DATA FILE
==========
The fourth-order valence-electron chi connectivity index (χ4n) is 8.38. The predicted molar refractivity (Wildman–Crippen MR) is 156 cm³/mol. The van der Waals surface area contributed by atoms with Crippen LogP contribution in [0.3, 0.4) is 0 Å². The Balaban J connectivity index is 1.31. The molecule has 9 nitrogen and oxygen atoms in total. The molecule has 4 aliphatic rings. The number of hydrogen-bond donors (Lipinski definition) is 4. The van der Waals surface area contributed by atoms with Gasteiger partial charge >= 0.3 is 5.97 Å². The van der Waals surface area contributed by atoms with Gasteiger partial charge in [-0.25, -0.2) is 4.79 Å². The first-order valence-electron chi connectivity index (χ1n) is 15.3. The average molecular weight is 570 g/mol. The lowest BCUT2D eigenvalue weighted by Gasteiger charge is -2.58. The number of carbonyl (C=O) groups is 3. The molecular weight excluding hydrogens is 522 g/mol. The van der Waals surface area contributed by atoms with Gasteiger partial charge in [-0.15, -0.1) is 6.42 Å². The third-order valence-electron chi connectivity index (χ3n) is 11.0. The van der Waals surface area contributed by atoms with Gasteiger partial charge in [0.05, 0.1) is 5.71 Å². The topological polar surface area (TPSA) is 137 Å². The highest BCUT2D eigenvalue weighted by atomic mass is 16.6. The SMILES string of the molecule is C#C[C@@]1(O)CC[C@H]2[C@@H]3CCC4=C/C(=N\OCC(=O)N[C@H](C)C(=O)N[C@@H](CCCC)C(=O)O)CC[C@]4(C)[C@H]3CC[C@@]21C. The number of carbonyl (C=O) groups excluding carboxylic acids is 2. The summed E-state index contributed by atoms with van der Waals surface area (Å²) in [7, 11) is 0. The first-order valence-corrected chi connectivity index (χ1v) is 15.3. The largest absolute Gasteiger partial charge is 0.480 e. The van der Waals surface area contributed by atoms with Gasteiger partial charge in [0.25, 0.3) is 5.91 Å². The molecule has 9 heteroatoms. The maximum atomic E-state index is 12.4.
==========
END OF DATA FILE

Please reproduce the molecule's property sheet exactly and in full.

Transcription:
The fourth-order valence-electron chi connectivity index (χ4n) is 8.38. The predicted molar refractivity (Wildman–Crippen MR) is 156 cm³/mol. The van der Waals surface area contributed by atoms with Crippen LogP contribution in [0.3, 0.4) is 0 Å². The Balaban J connectivity index is 1.31. The molecule has 9 nitrogen and oxygen atoms in total. The molecule has 4 aliphatic rings. The number of hydrogen-bond donors (Lipinski definition) is 4. The van der Waals surface area contributed by atoms with Gasteiger partial charge >= 0.3 is 5.97 Å². The van der Waals surface area contributed by atoms with Gasteiger partial charge in [-0.25, -0.2) is 4.79 Å². The first-order valence-electron chi connectivity index (χ1n) is 15.3. The average molecular weight is 570 g/mol. The lowest BCUT2D eigenvalue weighted by Gasteiger charge is -2.58. The number of carbonyl (C=O) groups is 3. The molecular weight excluding hydrogens is 522 g/mol. The van der Waals surface area contributed by atoms with Gasteiger partial charge in [-0.15, -0.1) is 6.42 Å². The third-order valence-electron chi connectivity index (χ3n) is 11.0. The van der Waals surface area contributed by atoms with Gasteiger partial charge in [0.05, 0.1) is 5.71 Å². The topological polar surface area (TPSA) is 137 Å². The highest BCUT2D eigenvalue weighted by atomic mass is 16.6. The SMILES string of the molecule is C#C[C@@]1(O)CC[C@H]2[C@@H]3CCC4=C/C(=N\OCC(=O)N[C@H](C)C(=O)N[C@@H](CCCC)C(=O)O)CC[C@]4(C)[C@H]3CC[C@@]21C. The number of carbonyl (C=O) groups excluding carboxylic acids is 2. The summed E-state index contributed by atoms with van der Waals surface area (Å²) in [7, 11) is 0. The first-order valence-corrected chi connectivity index (χ1v) is 15.3. The largest absolute Gasteiger partial charge is 0.480 e. The van der Waals surface area contributed by atoms with Gasteiger partial charge in [0.25, 0.3) is 5.91 Å². The molecule has 9 heteroatoms. The maximum atomic E-state index is 12.4.